Interview: Severin Films co-founder and DEVOLVED writer/director John Cregan

Brian Kelley

by: Brian Kelley
February 16th, 2011

It's no secret that I am a huge fan of Severin Films. If they aren't releasing incredible catalog films like HARDWARE, THE SINFUL DWARF and the upcoming BLOODY BIRTHDAY on DVD, they are bringing the phenomenon that is BIRDEMIC to a city near you (and soon to DVD and Blu-ray, too). To their bag of tricks you can add feature film production. We reported earlier on the anthology horror film THE THEATRE BIZARRE being co-produced by the company, but coming to you first is DEVOLVED, written and directed by Severin co-founder John Cregan.

DEVOLVED is a teen comedy about two groups of high school seniors (the popular and the not-so-popular) forced to survive together when shipwrecked on a deserted island. I was given the opportunity to ask John Cregan some questions about the history of Severin and DEVOLVED. Read the hilarious interview in its entirety after the break and be sure to check out the special video message to Severin fans from John Cregan about DEVOLVED at the very end!

You were working at Blue Underground before Severin was formed. What were you doing there?
I was a part-time editor working my way through film school at USC. At BU, I was primarily editing David's special features for Blue Underground US and for him and Carl at Blue Underground UK. I also did all the sound editing on THE MANSON FAMILY which was more like an archeological expedition than an editorial job.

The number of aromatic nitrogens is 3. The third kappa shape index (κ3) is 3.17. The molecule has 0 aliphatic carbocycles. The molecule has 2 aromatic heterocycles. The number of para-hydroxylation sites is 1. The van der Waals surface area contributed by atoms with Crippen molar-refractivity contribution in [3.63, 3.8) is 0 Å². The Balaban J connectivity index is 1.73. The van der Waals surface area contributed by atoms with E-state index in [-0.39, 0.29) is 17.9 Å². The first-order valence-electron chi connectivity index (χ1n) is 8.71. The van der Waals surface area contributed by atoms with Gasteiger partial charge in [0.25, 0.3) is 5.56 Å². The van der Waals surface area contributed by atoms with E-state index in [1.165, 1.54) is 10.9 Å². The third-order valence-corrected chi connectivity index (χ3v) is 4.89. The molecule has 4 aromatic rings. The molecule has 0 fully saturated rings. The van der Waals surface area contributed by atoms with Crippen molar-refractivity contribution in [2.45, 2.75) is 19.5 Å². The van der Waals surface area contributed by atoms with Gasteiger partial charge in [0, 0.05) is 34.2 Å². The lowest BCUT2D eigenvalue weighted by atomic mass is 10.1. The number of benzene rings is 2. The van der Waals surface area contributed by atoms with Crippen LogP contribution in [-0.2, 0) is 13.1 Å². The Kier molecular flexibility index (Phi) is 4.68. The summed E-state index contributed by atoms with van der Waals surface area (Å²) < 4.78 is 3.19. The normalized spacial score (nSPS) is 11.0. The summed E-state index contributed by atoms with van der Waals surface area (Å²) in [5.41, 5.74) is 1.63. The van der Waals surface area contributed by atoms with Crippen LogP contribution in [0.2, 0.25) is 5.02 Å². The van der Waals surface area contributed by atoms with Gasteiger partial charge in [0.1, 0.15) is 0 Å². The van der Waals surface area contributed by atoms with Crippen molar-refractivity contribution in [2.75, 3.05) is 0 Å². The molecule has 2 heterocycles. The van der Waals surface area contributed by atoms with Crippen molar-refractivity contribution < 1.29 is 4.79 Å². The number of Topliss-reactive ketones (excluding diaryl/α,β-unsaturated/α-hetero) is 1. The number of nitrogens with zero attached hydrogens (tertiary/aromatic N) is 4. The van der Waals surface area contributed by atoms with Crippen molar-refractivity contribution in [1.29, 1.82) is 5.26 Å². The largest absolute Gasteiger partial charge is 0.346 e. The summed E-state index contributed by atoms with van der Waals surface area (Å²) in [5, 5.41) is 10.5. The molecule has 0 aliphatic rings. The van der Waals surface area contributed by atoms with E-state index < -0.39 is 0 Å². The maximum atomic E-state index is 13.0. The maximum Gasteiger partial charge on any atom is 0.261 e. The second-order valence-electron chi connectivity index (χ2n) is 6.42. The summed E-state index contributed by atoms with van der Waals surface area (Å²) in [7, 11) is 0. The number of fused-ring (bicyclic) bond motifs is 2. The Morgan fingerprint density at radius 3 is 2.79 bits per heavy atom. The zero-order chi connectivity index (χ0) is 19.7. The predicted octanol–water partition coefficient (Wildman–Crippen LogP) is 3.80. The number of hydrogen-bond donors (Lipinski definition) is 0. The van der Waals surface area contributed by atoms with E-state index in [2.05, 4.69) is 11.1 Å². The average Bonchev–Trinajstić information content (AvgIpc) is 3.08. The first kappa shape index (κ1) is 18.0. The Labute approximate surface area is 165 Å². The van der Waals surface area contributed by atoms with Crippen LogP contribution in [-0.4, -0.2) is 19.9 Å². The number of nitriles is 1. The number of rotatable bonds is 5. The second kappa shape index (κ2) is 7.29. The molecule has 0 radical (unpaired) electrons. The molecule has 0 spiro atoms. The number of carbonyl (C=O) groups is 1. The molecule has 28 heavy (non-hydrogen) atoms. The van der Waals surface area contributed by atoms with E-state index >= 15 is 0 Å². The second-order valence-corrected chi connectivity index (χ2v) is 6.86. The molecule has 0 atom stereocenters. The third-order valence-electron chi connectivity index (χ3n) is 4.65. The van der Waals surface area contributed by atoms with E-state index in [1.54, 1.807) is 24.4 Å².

What is Severin's origin story? Who came up with the idea and when was the company officially formed?
One night, Bill Lustig appeared to David, Carl, and I in a dream atop a flaming pie and said "Good gentlemen, it is time Ye go forth and go form your own f&#ing label. And it will be called Severin for all f*#ing time."

Actually, it was sort of an idea formed over time that was really a product of events taking their natural course. Bill was ramping down production at BU a bit, and we were getting anxious to strike out on our own. Back then (2006), there was an available niche in cult DVD that had gone largely unexplored - namely, classic Skinemax films from the late 70s and early 80s. So we decided to build on that.

It was a logical transition, probably the most logical thing we've done.

What was Severin's first release? How did that go?
Our maiden release was GWENDOLINE, known in some circles as GWENDOLINE IN THE LOST LAND OF THE YIK YAK. For the uninitiated, it's a classic softcore Indiana Jones S&M romp from the mid-80s starring the pneumatic Tawny Kitaen. It still ranks as one of our most successful releases, and was a perfect way to begin the new venture, especially with Severin starting as more of a Skinemax tribute label.

Obviously, we've moved beyond that initial brand and have branched out with bigger and (and some would say) better films, but many of those early releases are near and dear to my heart.

What is a typical day like running a genre film home video releasing powerhouse?
Well, it's a home video releasing powerhouse that is run on two continents from a house, a condominium, an apartment, and a cubicle, with the occasional coffee shop thrown in between. So it usually starts with a large dose of Skype.